Top Ten Tips for Tourists in Rome

When in Rome, do as the Romans do. A tour guide offers clever tips to help you endear yourself to the locals, find the most authentic food, and avoid getting scammed.

Trevi Fountain. Credit kirkandmimi via Pixabay.

Exploring the ancient ruins and bustling streets of Rome tops millions of travelers’ “must do” lists. But let’s face it. The Italian capital can be overwhelming. The unfamiliar language, seemingly endless rows of restaurants, and fear of pickpockets and taxi drivers who might take you for a ride in more ways than one may leave even the savviest visitors feeling trepidatious.  

Tour guide Kylie Savage once walked in your shoes. Following a passion for Michelangelo, the Australian ex-pat relocated to Rome several years ago. Today, she’s happy to share her hard-won expertise in avoiding potential pitfalls and making the most of Italy’s alluring capital.

Read on for Kylie’s top ten tips for tourists in Rome.

St Peter’s Square, Vatican City. Credit Walkerssk via Pixabay.

Eat Like a Local

1. Steer clear of restaurants offering picture menus translated into many languages.

If the menu is written in more than two or three languages, it’s not likely to be fresh and seasonal. “A lot of the food will probably come from a can,” Savage warns.

Focaccia. Basically, fancy Italian toast. © Amy Laughinghouse

2. Avoid any restaurant advertising either a “tourist” menu or a “non-tourist” menu.

“They’re both tourist menus,” Savage explains.

It’s hard to go wrong with a pizza the size of Texas and a generous jug of wine. © Amy Laughinghouse

3. Look for a restaurant where the waiter is actually serving customers, not calling people in from the streets.

If the food and service are good, the staff will be too busy working to approach passers-by.

4. Don’t eat anywhere near the Vatican.

“They know they’ll never see you again,” Savage says, “so there is no real incentive to impress their customers.”

Vatican City. Credit Julius_Silver via Pixabay.

5. Try this tip to get your check fast.

Italians take their time over a meal, but you may be anxious to get on with your sightseeing. To receive your bill more quickly, order it with the last item you plan to eat or drink, and ask for the waiter to bring them together. He’ll be less likely to forget the check if he serves it with your coffee or dessert.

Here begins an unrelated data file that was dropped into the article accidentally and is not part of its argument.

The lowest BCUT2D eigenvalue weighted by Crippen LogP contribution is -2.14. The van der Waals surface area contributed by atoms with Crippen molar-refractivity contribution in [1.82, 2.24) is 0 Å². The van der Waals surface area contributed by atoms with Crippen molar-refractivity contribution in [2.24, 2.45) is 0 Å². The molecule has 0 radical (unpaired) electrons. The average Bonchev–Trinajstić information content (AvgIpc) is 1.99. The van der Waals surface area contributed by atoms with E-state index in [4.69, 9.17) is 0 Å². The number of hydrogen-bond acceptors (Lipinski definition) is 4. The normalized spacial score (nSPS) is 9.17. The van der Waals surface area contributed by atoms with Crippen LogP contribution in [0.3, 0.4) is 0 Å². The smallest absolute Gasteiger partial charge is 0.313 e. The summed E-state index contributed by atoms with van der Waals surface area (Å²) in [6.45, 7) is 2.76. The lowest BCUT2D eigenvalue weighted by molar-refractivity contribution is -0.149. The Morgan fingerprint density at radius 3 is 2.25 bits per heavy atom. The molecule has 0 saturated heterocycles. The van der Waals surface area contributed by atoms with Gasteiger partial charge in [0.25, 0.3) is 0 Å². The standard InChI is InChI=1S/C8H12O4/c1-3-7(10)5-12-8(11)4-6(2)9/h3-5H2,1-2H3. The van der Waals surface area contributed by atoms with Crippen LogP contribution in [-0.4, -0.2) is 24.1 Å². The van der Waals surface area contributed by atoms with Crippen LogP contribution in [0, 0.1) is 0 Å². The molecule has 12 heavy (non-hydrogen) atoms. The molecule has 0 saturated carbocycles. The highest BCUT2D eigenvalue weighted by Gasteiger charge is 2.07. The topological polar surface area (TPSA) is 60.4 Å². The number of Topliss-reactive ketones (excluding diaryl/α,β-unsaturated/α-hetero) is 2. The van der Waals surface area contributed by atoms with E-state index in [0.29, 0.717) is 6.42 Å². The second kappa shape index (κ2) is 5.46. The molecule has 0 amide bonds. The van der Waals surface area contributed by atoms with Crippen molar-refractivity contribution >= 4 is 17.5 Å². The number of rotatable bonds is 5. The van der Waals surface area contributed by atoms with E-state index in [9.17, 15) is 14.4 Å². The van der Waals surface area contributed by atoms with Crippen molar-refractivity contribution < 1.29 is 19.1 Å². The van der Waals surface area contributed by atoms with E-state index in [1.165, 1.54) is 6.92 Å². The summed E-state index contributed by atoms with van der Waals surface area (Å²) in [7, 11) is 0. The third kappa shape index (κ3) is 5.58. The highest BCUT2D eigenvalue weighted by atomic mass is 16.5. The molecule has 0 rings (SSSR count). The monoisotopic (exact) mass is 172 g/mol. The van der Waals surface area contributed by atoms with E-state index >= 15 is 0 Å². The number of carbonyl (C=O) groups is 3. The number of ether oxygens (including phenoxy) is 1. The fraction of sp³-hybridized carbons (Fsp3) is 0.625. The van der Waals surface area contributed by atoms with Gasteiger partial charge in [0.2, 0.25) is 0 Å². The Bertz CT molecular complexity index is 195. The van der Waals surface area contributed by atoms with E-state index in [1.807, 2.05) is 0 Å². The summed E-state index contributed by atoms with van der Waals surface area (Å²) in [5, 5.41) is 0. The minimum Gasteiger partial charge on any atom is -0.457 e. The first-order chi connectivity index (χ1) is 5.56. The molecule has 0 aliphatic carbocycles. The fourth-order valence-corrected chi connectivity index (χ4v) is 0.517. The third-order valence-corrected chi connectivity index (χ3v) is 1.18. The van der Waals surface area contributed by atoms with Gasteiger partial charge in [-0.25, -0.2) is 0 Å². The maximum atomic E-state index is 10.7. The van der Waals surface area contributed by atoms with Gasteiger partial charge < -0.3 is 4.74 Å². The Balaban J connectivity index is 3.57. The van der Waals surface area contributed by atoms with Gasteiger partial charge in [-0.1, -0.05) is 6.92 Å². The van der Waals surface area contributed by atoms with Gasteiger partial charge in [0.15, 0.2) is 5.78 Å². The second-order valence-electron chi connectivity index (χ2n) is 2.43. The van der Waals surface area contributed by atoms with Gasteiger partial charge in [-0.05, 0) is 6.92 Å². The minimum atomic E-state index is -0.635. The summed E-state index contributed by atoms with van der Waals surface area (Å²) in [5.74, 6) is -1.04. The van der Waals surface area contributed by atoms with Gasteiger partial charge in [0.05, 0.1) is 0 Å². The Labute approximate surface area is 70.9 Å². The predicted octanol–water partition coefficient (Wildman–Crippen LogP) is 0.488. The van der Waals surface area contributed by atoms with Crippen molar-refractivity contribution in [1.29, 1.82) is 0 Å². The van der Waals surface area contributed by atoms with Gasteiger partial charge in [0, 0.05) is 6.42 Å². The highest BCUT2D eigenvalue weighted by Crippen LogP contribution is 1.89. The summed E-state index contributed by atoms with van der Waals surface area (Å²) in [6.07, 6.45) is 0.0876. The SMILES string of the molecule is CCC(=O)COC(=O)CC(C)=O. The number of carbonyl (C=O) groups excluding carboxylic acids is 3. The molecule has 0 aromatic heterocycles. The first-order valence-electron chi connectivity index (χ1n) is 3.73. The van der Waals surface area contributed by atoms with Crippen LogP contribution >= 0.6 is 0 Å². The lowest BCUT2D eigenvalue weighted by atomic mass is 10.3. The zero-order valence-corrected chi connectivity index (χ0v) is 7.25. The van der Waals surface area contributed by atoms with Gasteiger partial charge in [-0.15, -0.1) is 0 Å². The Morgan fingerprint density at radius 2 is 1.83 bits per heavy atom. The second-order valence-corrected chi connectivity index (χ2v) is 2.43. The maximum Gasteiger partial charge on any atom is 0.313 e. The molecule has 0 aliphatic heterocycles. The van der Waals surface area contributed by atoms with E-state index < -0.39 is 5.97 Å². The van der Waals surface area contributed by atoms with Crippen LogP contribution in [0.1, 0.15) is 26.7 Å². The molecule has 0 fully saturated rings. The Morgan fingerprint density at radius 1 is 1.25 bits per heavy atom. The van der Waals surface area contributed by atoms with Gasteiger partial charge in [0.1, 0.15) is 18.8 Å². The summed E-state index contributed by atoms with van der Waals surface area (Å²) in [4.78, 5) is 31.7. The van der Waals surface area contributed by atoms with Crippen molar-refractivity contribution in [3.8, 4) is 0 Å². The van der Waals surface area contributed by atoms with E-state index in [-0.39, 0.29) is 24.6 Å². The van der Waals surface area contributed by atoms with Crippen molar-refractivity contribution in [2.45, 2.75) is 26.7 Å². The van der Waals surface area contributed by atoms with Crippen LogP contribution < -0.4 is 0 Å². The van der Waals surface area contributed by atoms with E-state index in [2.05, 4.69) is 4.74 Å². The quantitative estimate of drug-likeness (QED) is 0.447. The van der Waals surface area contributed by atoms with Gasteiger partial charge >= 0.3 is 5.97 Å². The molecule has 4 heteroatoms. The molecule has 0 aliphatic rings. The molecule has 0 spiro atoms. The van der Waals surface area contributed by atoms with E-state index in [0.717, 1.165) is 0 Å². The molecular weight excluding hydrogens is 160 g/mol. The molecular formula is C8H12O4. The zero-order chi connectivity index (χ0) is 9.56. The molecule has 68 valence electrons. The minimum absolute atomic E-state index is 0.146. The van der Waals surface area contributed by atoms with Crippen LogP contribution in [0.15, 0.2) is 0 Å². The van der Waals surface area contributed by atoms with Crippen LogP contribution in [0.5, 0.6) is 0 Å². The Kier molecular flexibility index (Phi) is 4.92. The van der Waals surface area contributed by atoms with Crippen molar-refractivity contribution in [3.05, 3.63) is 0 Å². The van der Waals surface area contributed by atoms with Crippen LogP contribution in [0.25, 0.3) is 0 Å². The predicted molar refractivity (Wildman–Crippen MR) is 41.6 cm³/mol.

6. Sidestep gelaterias with hundreds of flavors.

Some of those gooey vats may have been sitting out since the Colosseum was built. Savage suggests sticking to gelaterias offering no more than 20 to 30 varieties, preferably stored under a lid. “Of course, even a bad gelato is still good here,” she says. “But no blue…ever!”

Blue is a fine color for a Smurf, but beware of blue gelato. You may be better off with minty Shrek. ©Amy Laughinghouse

Avoid Getting Ripped Off

7. If you want to take a taxi, don’t count on hailing one on the street.

Ask your hotel concierge or a waiter at the restaurant where you’re dining to arrange one for you.” The black and white taxis are the best,” Savage says. “They have an ID number typically found on the taxi doors and they will have a sign on top.”

8. Be aware of the fare.

  • All licensed taxis in Rome are metered, so be sure that the driver turns the meter on when you get in the car. One notable exception applies: if you’re travelling from Leonardo da Vinci International Airport or Ciampino Airport to a destination within the Aurelian Walls (or from within the Aurelian Walls to one of these airports), the journey is a flat rate.
  • When you pay the taxi driver, state the amount of the currency that you’re giving him. This should avoid any confusion over whether you gave him ten Euros or twenty.

 9. Don’t carry a “back”pack.

Rucksacks are great, but wear it on your chest, rather than your back, to deter pickpockets.

No, these guys aren’t bodyguards. They’re “gladiators” posing for photos outside the Roman Colosseum. © Amy Laughinghouse

Learn a Little Lingo

10. Sprinkle your compliments liberally—and in Italian.

If you only remember three Italian words, make it these: buonissimo (the tastiest), benissimo (the best), and bellissimo (the most beautiful). As Savage attests, “These three important phrases will win you a friend for life.”


Now that you know the do’s and don’ts, plan your visit to the Italian capital on Busbud! And while you’re at it, check out our extensive coverage in Italy.


This post was written by Amy Laughinghouse, a journalist based in London, UK. Read more about Amy’s adventures on her website, and follow her on Twitter and Instagram.